MPs appear to support extending the stamp duty holiday

Some estate agents who wrote to their MPs lobbying for support to extend the stamp duty holiday have received responses, many of which a standardised reply that appears to show support for extending the tax break.

Estate agents, surveyors and solicitors are being encouraged to continue pleading with the government to extend the existing stamp duty holiday by a further six months, as buyers rush to beat the 31 March deadline.

The Guild of Property Professionals, along with other industry bodies, has been lobbying the government to extend the stamp duty holiday on behalf of both consumers and the property sector.

A letter has already been sent to the government with the backing of several industries bodies and major players in the industry citing the reasons why the extension would benefit the industry, the economy and most importantly people in the process of purchasing a property.

The Guild has provided agents – not just its members – with another letter that they have each addressed to their local MPs in an effort to increase pressure on the government to extend the tax break.

Below is the ‘standard’ response from each MP:

“I welcome the temporary cut to Stamp Duty Land Tax for home buyers across England and Northern Ireland until the end of the financial year.

“The Temporary Stamp Duty Land Tax (SDLT) cut will temporarily increase the Nil Rate Band of Residential SDLT, in England and Northern Ireland, from £125,000 to £500,000. This applies from 8 July 2020 until 31 March 2021 and cut the tax due for everyone who would have paid SDLT. According to the Treasury’s Plan for Jobs, nearly nine out of ten people getting on or moving up the property ladder will pay no SDLT at all as a result of this change.

“I welcome this measure as a crucial intervention to ensure medium-term confidence in the property market and maintain the growing momentum since the easing of lockdown.

“I am confident that this action to support the housing market is protecting and creating jobs. In England and Wales, an estimated 240,000 people are directly employed by housebuilders and their contractors, and between 500,000 and 700,000 employees are indirectly supported in the supply chain. Moving to a new house also boosts the economy, with estimates suggesting that doing so drives additional spending worth about 5 per cent of the house value.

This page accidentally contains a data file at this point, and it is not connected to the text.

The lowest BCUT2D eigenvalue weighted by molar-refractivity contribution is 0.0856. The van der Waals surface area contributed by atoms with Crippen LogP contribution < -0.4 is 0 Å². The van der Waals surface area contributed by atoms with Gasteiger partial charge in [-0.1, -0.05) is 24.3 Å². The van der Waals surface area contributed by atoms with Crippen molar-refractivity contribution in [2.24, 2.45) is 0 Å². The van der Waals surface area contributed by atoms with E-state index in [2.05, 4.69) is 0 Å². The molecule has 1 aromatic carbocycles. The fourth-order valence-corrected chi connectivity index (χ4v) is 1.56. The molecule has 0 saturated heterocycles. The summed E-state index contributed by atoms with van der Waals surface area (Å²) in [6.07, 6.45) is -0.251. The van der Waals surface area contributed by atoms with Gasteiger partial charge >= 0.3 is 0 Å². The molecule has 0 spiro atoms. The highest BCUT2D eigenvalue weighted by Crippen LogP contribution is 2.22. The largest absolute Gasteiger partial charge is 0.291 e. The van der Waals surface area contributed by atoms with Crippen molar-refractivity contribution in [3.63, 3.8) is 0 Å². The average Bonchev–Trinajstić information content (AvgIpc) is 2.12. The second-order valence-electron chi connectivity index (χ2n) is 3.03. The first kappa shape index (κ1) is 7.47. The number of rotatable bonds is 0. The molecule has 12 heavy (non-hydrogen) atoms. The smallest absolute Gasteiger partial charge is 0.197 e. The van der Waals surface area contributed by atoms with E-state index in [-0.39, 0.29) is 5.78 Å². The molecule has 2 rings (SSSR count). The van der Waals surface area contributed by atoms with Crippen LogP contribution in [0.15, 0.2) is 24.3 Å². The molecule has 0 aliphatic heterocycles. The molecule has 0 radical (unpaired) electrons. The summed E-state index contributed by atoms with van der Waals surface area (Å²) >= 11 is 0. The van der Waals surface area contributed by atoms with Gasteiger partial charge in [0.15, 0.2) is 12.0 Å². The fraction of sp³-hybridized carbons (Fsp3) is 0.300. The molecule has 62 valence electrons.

There is strong evidence to suggest that the temporary cut to SDLT is having the desired effect, with a 14.5 per cent rise in residential property transactions in July, followed by a 15.6 per cent rise in August. This is in addition to the 30 per cent increase in construction activity in July.

I understand concerns regarding the backlog of transactions and the impact this could have on people whose purchases may complete after 31 March and I will alert my ministerial colleagues to the strength of feeling on this matter.”

Iain McKenzie

Iain McKenzie, CEO of The Guild of Property Professionals, says that he is “encouraged” that agents are receiving replies from MPs to their letters, but is also aware that at this stage “the government has not agreed to extend the tax break and have not laid out any plans with to regard to a phased out approach”.

He commented: “For the time being, the deadline remains, and many transactions will not make the cut off. We will continue to encourage our members and the industry collectively to have their say and send their letters to their local MPs.”

McKenzie added: “An extension of the stamp duty holiday would be optimal, however, if the government decides against an extension, at the very least a phasing out period would help lessen the blow to people currently in the process of buying a home.”

The letter to local MPs is available here.



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  1. AlwaysAnAgent

    The real problem? Too many trade bodies all shouting with muted voices and none of them representing all agents on a not for profit basis. One single voice would be loud, clear and listened to by decision makers but it can’t be one of the existing outfits as they are not taken seriously and are simply looking to make a few quid.
    Sunak has been smart with avoiding cliff edges but he also seems to wait until the last minute before doing a u-turn to smooth out a cliff edge. Whether the tax holiday is extended will very much depend on whether the economy needs a further injection of confidence in March.

    1. StephenH

      And a second deadline is what we need to avoid. Conveyancers and other stakeholders are currently run ragged, and if a decision for another deadline is delayed it will mean that they will be run ragged twice.


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